Nursing Mentorship: Mentor Material

“Mentoring is especially useful in nursing because it is a way to help new nurses enter the field while giving experienced nurses a chance to showcase and share their institutional knowledge,”  

Benjamin Evans, DNP, and president of the New Jersey State Nurses Association.

In the Nursing Profession, the element of true mentorship is scarce, it’s almost trace (even in advanced communities).

The older & fulfilled Nurses are busy chasing other dreams & getting better. Many of them don’t even know what mentorship is (from an experiential frame). What many of them call mentorship is just ‘Basic Social Mingling,’ it does nothing to influence the perspective of Nurses who are still growing.

The younger ones want to know what this Nursing Business is all about, they look for reasons to keep the chase.

Oh, hold it there big guy. It goes way beyond holding Nursing conferences & leadership summits. These channels serve a purpose, and the primary purpose is to ‘Gather.’ At first, everyone is excited about the fresh inspiration that they have caught, but then, after these big conferences, the energy seems to ebb. It gradually & quietly dies out.

This is where the follow-up should come in. It’s like evangelism. You check up on the new converts, to see how they are doing. We must keep fanning the flames that have been ignited in their young hearts.

There’s so much out there to kill their young spirits as growing Nurses. So much. They need reliable anchors to sharpen their focus. And mentorship is that tool that can help them.

Nursing is taxing. It’s difficult. Draining, horrible, tiring, and most of the time, annoying (well, it also depends on what side of the ‘Nursing Spectrum’ you find yourself – if you are behind a computer screen, well, I think you have other types of devils to fight).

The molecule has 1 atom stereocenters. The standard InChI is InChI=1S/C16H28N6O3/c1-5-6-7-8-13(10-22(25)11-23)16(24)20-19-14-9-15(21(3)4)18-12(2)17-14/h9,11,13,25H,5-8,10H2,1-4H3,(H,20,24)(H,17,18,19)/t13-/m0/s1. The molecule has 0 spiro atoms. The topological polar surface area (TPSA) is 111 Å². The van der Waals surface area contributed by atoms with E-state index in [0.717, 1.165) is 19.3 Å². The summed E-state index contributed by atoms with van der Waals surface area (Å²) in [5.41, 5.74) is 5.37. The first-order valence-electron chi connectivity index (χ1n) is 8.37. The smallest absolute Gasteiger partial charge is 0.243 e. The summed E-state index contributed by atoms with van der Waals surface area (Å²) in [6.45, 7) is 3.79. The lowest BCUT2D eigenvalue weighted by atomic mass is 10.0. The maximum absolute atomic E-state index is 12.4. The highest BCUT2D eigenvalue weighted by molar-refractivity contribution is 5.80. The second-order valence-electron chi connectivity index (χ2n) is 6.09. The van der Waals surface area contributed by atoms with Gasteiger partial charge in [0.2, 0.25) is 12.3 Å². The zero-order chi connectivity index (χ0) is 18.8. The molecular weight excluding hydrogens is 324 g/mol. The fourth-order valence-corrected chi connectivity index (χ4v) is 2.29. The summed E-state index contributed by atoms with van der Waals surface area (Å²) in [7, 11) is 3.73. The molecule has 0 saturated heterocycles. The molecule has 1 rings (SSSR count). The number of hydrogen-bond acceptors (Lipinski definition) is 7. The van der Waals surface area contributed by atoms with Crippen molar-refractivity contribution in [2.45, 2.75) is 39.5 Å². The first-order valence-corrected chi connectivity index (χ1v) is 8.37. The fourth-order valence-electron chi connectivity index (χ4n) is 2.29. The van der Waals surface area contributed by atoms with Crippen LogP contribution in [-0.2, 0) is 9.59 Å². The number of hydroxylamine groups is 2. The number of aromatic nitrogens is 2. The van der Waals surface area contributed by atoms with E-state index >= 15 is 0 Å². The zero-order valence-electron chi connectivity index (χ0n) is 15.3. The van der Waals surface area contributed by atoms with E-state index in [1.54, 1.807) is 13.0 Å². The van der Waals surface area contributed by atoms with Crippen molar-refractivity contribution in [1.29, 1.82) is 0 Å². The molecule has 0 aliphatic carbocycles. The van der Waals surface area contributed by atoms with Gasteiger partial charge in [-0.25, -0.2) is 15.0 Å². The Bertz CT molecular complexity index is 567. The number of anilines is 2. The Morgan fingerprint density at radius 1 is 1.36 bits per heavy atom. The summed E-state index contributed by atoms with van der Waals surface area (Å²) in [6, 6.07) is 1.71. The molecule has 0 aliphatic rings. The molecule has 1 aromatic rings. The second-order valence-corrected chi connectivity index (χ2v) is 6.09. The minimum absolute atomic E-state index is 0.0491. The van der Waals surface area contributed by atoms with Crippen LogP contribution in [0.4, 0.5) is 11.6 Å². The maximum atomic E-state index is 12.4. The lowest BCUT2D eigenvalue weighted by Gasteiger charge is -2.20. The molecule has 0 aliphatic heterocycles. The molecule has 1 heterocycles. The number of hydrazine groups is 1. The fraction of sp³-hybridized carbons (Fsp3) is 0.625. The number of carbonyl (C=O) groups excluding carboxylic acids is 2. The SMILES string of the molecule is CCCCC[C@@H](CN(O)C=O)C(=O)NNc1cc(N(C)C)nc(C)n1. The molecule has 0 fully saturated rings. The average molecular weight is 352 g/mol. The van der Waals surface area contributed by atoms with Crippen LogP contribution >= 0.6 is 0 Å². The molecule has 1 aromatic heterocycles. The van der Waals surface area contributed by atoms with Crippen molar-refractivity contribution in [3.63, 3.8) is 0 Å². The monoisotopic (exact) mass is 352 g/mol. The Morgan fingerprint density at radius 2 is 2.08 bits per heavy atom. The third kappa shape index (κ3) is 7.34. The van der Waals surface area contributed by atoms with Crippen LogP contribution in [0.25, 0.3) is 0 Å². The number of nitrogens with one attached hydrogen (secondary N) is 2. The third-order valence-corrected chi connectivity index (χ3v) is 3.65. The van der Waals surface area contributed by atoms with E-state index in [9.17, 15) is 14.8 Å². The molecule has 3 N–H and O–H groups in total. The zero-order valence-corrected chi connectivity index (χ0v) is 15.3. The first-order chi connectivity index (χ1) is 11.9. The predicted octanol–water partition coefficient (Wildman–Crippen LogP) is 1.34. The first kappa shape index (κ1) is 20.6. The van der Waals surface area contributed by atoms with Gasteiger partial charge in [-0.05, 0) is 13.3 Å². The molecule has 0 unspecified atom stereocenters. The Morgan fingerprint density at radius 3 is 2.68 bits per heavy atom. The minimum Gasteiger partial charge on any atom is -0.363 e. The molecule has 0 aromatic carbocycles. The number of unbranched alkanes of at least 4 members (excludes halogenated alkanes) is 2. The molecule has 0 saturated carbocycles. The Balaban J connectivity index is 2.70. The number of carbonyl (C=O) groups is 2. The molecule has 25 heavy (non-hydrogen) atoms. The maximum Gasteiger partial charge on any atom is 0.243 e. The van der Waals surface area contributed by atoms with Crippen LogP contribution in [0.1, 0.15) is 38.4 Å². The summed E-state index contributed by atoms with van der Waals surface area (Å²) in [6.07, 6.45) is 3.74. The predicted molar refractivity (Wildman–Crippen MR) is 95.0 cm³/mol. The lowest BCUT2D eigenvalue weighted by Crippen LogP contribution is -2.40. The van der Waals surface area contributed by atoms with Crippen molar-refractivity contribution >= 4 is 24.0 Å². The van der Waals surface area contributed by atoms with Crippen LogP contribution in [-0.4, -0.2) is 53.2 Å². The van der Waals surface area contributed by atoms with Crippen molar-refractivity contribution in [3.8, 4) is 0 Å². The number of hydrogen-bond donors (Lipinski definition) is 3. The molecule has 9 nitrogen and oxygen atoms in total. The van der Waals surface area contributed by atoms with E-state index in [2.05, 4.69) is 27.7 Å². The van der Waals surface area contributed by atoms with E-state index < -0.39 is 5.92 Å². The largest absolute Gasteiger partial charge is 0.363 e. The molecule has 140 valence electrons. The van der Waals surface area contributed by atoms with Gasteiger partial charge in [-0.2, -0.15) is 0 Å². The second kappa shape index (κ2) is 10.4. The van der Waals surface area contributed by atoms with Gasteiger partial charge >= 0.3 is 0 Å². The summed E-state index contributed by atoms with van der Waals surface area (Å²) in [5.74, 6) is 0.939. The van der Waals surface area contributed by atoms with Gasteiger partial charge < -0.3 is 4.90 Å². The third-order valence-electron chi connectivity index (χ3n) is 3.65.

Stop Minding Your Business

While studying as a General Nurse, I found myself in this situation, and the only anchor that kept me focus was found in the safe spiritual harbor of the Fellowship of Christian Nurses Nigeria. That community gave me a reason to keep chasing my dreams, and gradually, I began to understand what my roles were.

But, there is still so much to do. We need more Nurses who ‘think mentorship.’ Nurses who are not just concerned about their own journey, but are ready & willing to allow others to ride on the winds & waves of their success; are inspired, from within to see that the next generation of Nurses is stronger, confident, and ready to pass on this culture to the next – a chain reaction of inspiration – the baton must keep being passed to the next…

We need to be deliberate about building Nursing Communities that have the culture of mentorship woven into their fabric.

Stop minding your business. Reach out to young Nurses around you, and talk to them. I do that. I intentionally bring up conversations with my younger colleagues, to see how they are faring. Some are going through different kinds of hardships. They need someone.

You see, mentorship is not just coaching. It’s a life-long relationship between parties who are willing to share.

Those of us who are willing to share our time, expertise & experiences in the field of mentorship may think that we don’t have anything to gain. But there are a lot of goodies waiting (not a mentorship fee for a year, Nah, better than that). 

You who is watering is also getting nourishment as you share what you have. And the more you share, the more you realize that your mind is opening up to want to learn more, and as you learn more, boy, oh, boy, you are growing bigger – as you seek opportunities to expand & stretch your leadership abilities. 

Not A One-Size-Fits-All Approach

This is like professional fatherhood or motherhood if the term mentorship sounds too traditional & rigid. 

It’s a relationship. One done from the depths of the heart (maybe that’s why many of us have not been able to fully understand it).